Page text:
STATE OF MINNESOTA
IN COURT OF APPEALS
CX-98-1787

Adrienne J. Bloss,
f/k/a Adrienne J. Swanson,
Respondent,

vs.

The University of Minnesota
Board of Regents,
Appellant.

Filed April 6, 1999
Reversed
Lansing, Judge

Hennepin County District Court
File No. PI983078

Robert Bennett, Eric Hageman, Bennett, Brown & McNeil, P.A., Suite 1640, 8500 Normandale Lake Boulevard, Minneapolis, MN 55437 (for respondent)

Charles T. Patterson, Heideman, Redmond, Fredregill, Patterson, Plaza & Dykstra, L.L.P., 701 Pierce Street, Suite 200, Sioux City, IA 51002 (for respondent)

Clifford M. Greene, Andrew M. Luger, Jeanette M. Bazis, Greene Espel, P.L.L.P., 333 South Seventh Street, Suite 1700, Minneapolis, MN 55402 (for appellant)

Considered and decided by Toussaint, Chief Judge, Lansing, Judge, and Foley, Judge.*

S Y L L A B U S

I. The University of Minnesota is statutorily immune from liability for injuries alleged to arise from multifactored decisions balancing educational, economic, political, and social considerations in the design of a cultural immersion program.

II. Statutory immunity is not limited to written policy decisions.

O P I N I O N

LANSING, Judge

The University of Minnesota appeals the denial of statutory immunity for sexual-assault injuries of a student enrolled in a cultural immersion program in Cuernavaca, Mexico. Because the University's challenged conduct required the balancing of educational, economic, political, and social considerations, it was acting within the scope of its discretionary function, and we reverse.

FACTS

During participation in a University-sponsored cultural immersion program in Cuernavaca, Mexico, a student traveling to meet friends for a social evening was raped at knifepoint by a taxi driver. The student was participating in the University's Spanish in Cuernavaca Program at the Cemanahuac Educational Community. The University contracts with Cemanahuac to instruct the students and administer the program. The student was housed with a host family that lived approximately 2.5 miles from Cemanahuac, 30 minutes by bus or ten minutes by car. She took the bus to and from school and to attend social and cultural events. She and her roommate had taken a taxi to school approximately three times when they were running late.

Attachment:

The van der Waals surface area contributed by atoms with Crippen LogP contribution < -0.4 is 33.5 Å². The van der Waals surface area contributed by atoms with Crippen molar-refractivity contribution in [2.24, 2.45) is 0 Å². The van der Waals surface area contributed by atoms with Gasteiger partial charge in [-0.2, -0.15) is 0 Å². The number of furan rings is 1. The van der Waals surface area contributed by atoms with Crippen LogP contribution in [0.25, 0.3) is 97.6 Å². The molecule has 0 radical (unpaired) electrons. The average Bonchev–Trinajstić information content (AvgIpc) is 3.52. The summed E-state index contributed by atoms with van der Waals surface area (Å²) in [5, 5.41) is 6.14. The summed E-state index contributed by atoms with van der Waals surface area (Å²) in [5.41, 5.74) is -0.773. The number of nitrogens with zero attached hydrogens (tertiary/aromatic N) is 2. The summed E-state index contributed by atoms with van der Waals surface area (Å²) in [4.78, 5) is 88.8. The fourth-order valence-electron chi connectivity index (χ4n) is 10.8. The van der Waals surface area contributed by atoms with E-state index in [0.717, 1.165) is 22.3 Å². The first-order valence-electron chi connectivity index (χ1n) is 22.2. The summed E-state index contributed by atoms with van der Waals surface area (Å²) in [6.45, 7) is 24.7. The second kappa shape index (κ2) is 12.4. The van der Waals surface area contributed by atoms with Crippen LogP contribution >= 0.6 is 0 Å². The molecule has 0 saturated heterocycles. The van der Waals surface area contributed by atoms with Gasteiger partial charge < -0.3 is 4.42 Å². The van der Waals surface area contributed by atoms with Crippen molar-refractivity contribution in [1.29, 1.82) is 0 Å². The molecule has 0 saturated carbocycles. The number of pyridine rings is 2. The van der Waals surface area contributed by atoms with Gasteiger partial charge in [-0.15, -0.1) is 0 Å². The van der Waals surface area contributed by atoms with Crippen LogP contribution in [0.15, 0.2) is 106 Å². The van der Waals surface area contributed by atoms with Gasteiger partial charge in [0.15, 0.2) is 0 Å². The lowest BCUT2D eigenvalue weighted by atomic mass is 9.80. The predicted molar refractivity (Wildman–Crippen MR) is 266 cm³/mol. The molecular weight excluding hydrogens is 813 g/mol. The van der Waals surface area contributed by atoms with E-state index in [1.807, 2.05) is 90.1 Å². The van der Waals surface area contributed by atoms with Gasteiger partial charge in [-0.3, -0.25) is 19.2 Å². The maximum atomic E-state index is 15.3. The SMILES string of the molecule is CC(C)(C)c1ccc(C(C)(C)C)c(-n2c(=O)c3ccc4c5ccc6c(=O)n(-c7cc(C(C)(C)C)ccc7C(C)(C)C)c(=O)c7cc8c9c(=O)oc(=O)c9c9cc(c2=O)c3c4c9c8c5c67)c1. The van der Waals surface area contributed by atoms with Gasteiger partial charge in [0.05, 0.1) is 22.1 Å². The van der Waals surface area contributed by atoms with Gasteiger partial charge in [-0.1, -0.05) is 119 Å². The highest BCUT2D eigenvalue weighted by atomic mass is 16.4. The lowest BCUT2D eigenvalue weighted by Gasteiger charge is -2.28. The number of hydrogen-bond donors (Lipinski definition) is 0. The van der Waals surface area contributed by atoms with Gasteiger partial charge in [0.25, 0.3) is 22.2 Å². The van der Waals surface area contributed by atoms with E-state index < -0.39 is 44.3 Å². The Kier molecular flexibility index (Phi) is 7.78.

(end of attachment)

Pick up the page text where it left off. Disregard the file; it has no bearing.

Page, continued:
On the night of the assault, the student left her host-family home on her own and hailed a taxi about one-half block down the street. She was planning to meet friends at the host home of several fellow students and then to go to a bar or restaurant. The taxi driver told her the back door was broken and that she should get in the front seat. The student got in the front seat. En route to her friends' home, the driver pulled over to the side of the road and raped her.

The University offers more than 175 programs for students to fulfill academic requirements with overseas study. Approximately 1,000 University students annually earn credits by studying in more than 60 different countries. The University offers two types of overseas study experiences: programs in which students live in dormitories, and cultural immersion programs in which students live with and among the people of the host country, with host families or in apartments.